If you’re familiar with my work at the Squamish MOMAR you’ll know that while I vowed to always participate in the MOMAR’s from then on, I had a lot to learn about training, strategy and racing in general. It was therefore with great trepidation that I made the trip to the Comox Valley to participate in the 2009 Cumberland MOMAR last weekend. This particular race commands a large amount of respect; I’ve never spoken with a past competitor who hasn’t raved about the killer mountain biking, beautiful kayaking, lung destroying ascents or crazy afterparty. I’d been hoping to experience this course first hand for many years now and finally ran out of excuses not to. I had competed in the Squamish race, had the offer of a partner and my knee was feeling good. This is my story:
My friend Helen and I spent about a month going on bi-weekly training rides and even went for a run before we registered for the race. We had the intention of ramping up the training for the final couple weeks prior to the race. Then, continuing on the tradition of the FUBAR Squamish race, immediately after I officially registered I hurt my knee. Ironically, the very reason I felt as though I could do the race was that I hadn’t re-injured my knee in quite some time. Initially, I wasn’t worried; this had happened before and I recovered quickly. I figured I could lay off the high impact training for a while, get on the road bike to keep up strength and fitness then walk into the Cumby race all rested and ready, fit as a fiddle.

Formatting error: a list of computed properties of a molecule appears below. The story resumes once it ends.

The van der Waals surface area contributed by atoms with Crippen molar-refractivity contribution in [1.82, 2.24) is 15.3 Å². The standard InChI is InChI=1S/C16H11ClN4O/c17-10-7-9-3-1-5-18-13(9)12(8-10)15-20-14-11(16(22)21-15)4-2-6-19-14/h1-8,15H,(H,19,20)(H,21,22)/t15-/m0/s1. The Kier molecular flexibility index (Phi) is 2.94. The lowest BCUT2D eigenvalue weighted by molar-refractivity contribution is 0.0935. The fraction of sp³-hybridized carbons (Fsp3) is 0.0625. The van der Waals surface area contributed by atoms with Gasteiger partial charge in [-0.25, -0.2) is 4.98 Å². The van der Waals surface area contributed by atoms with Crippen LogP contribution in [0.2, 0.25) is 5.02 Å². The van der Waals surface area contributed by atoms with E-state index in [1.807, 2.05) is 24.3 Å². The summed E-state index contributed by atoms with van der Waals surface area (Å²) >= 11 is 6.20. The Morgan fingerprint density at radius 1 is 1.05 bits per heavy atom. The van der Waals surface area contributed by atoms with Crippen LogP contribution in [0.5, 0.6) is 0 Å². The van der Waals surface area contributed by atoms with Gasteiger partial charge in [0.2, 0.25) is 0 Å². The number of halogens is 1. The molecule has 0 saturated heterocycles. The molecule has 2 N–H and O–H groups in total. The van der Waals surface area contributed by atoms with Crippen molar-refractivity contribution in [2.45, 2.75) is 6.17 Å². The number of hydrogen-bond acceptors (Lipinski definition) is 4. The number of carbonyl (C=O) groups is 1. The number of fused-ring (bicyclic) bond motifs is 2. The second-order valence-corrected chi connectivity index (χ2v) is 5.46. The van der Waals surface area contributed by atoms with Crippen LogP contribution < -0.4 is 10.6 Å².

While this plan worked out well in theory, my knee injury coincided perfectly with my birthday which meant lots of beers and lots of cakes. Yes, cakes with an s; I ate several of them over the course of the next week. I didn’t get on the bike once. Despite this total lack of physical activity and knee functionality I continued to plan for the race and made an agreement with my boss to borrow a demo kayak from the store. I booked a room in a beautiful hostel on Comox Lake and examined maps from past races to hone my navigational skills. My still painful knee (and excessive birthday-related caloric intake) was weighing heavily on my mind. I was troubled with the decision I knew lay ahead: do I do the smart thing and cancel in order to save my knee or do I race, not knowing what kind of damage I risked. I booked appointments with my doctor, physio and athletic therapist hoping that they would make the decision easy by making it for me. Unfortunately for me, my knee injury isn’t serious or complete enough to justify special treatment (it’s a compression injury, nothing is torn, simply compressed and therefore painful) but it’s not minor enough to ignore. They left the decision up to me but worded it in such a way that I felt kind of guilty when I decided to race irregardless.
I finally got on my road bike and discovered that riding in the saddle was fine, but for some reason as soon as I left the saddle going up a hill or sprinting my knee began to hurt. Luckily there’s no hills in MOMAR’s hey…
About this time I went into work to discover a ‘SOLD’ sign on my kayak. The one I was to race in later that week…
Kayaks in the mist